FROM THE EDITOR
A Publication of the State Bar of Arizona
LISA BORMASTER FON TES
MIK YEILA CORDERO
DAVID H. BEN TON, CHAIR
YUSRA B. BOKHARI
HON. THEODORE CAMPAGNOLO
PAUL F. DOWDELL
GREGOR Y GAU TAM
HON. RANDALL M. HOWE
COLLEEN M. JOHNSON
KARA L. KLIMA
JOSE V. LUJAN
TERRIE S. RENDLER
K YLE SHELTON
MICHAEL F. VALENZUELA
4201 N. 24th Street, Suite 100
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Tucson, AZ 85701-1113
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VOLUME 53, NO. 2
Pro tip: When an editor publishes an article and wonders, Will this be the one that gets me fired – that’s
when you know you may be onto something great.
I’ve had that feeling a few times over the years, at
this and other publications. And those instances have
always arrived at my door from different authors—
except in the case of Tucson attorney Mike Morrison,
who rang that dangerous bell twice. In each instance,
we published his essays. I trusted that, if the very worst
occurred, at least I’d have time on my hands and a
friend south of the Gila.
As a writer and a person, Mike hated to bury the
lede, so I’m sorry to report that he died in late August.
And I’m sure he’d be surprised at the depth of his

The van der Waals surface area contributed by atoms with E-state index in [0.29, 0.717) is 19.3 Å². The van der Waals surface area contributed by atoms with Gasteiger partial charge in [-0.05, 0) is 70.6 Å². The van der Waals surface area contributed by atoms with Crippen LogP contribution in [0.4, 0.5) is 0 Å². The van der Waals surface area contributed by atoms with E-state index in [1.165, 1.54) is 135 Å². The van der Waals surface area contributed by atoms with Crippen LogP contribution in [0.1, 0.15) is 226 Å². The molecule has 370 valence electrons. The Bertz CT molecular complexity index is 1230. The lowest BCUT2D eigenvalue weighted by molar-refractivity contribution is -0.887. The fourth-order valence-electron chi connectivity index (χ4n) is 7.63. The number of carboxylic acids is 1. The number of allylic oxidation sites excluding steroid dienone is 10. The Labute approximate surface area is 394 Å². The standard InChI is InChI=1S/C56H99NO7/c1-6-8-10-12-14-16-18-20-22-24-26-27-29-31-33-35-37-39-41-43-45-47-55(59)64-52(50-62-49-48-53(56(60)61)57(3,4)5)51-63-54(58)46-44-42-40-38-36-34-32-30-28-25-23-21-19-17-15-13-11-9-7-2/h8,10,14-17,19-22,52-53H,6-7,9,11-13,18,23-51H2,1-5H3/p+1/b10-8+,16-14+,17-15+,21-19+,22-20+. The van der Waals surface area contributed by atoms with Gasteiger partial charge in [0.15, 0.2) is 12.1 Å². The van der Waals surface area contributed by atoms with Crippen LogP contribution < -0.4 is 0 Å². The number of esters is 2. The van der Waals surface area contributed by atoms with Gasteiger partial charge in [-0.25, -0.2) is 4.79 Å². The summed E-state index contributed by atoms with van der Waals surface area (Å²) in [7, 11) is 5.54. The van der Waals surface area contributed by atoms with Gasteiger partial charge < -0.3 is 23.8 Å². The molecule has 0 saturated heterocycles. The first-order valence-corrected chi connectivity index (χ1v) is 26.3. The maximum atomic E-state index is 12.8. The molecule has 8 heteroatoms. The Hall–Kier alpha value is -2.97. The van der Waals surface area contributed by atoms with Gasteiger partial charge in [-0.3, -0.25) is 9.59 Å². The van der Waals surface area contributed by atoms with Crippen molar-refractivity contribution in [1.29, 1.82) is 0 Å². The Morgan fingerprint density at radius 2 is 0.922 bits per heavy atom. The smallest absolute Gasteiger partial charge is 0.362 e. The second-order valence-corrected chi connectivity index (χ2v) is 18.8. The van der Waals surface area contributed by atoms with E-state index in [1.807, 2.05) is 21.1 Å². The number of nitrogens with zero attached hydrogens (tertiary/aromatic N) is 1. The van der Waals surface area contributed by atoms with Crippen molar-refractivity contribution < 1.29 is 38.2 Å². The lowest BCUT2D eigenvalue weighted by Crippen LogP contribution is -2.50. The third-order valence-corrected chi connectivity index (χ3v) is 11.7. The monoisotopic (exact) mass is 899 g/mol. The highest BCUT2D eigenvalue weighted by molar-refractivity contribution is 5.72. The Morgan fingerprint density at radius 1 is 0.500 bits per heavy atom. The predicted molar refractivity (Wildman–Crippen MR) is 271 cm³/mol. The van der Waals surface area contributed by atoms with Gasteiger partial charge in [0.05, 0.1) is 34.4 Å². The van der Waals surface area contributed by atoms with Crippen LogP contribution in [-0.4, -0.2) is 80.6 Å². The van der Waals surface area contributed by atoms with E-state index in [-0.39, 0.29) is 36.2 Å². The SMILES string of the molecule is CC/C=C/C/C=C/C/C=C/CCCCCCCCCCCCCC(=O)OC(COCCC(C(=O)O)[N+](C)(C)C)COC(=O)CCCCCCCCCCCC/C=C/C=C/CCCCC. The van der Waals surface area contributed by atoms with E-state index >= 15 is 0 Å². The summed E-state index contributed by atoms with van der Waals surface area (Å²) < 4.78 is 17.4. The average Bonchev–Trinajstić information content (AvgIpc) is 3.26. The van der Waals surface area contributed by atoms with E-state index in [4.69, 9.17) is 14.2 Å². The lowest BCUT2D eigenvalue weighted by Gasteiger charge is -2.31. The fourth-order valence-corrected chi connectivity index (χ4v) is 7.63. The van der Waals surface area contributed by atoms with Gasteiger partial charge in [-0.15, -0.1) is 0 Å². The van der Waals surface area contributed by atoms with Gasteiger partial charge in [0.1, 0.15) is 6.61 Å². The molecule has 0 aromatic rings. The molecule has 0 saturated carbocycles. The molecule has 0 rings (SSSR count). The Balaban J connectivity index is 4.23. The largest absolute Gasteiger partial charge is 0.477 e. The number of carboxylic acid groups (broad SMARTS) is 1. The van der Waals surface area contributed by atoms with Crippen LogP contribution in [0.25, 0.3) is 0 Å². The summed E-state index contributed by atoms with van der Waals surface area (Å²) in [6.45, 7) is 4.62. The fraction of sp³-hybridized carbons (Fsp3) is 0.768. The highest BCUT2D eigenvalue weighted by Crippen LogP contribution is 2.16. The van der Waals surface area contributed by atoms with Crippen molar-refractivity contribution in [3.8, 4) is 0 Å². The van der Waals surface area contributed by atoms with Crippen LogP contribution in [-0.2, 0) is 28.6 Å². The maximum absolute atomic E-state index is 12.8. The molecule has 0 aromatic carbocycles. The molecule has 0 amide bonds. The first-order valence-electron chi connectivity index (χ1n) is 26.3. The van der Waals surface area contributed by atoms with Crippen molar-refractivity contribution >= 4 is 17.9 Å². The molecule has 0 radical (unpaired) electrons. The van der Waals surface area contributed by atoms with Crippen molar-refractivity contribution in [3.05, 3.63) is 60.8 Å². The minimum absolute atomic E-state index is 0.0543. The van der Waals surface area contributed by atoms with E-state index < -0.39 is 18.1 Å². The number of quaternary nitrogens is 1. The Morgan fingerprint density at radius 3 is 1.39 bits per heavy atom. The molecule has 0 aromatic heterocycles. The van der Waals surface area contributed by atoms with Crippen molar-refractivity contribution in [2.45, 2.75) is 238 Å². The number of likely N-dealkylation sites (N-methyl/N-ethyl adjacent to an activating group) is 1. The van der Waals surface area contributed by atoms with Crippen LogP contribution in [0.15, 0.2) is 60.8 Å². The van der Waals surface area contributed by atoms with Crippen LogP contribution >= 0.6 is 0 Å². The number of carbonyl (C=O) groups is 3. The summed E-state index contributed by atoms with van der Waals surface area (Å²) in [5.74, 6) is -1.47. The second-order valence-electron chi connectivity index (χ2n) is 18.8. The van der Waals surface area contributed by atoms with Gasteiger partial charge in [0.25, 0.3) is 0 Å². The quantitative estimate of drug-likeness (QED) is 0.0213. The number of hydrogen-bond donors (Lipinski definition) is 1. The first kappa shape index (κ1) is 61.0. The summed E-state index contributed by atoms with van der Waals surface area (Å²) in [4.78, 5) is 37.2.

(Because there are a few Arizona lawyers who are
“Mike Morrison,” it bears noting that I write today
of Michael P. Morrison, formerly of Tucson and more
recently of the San Diego environs.)
Mike wrote for us a few times, and I encourage you to return to
those pages. In “Being Human” (Dec. 2009, http://tinyurl.com/
MorrisonHuman) and “How To Be Popular” (Dec. 2004, http://
tinyurl.com/MorrisonPopular), he revealed himself, foibles and all,
while poking fun at our profession’s serious high-mindedness.
In the process of practicing law, Mike managed to get sideways with
a regulatory authority with which I am affiliated. But today, I prefer
to recall the good he did, the kindnesses he gave me when none were
expected—and the surprise he routinely engendered.
That last skill was best exemplified in Mike’s Facebook posts, the
channel that may forever remain his most brilliant canvas.
It was there that Mike would offer insights and barbs, occasionally
critical but always kind and self-deprecating. His view came from
left-field and never failed to illuminate an issue in new ways—an idiot
savant of social media, you could say. Mike would have agreed with
half of that title.
When news of Mike’s passing was posted, hundreds of
people commented with sadness. Many admitted they had
never met the smiling scribe, but they were moved by his
death more than they could have thought possible.
One person who had met Mike was Arizona Daily Star
cartoonist David Fitzsimmons. You should read his own
moving tribute to the guy who started as a critic and ended
up a friend ( http://tinyurl.com/MorrisonStar).
Earlier this year, I reminded myself to contact Mike to
urge him to write for us again. Not following through is one
of my biggest regrets. Not the biggest regret, though. The
biggest is failing to tell him once more how much I appreciated his insights, his humor, and his courage.
But maybe someone will read this and take the time to
read Mike’s own essays. He’d treasure the smiles and winces
they’ll inevitably bring.
An attorney and a human
celebration of life.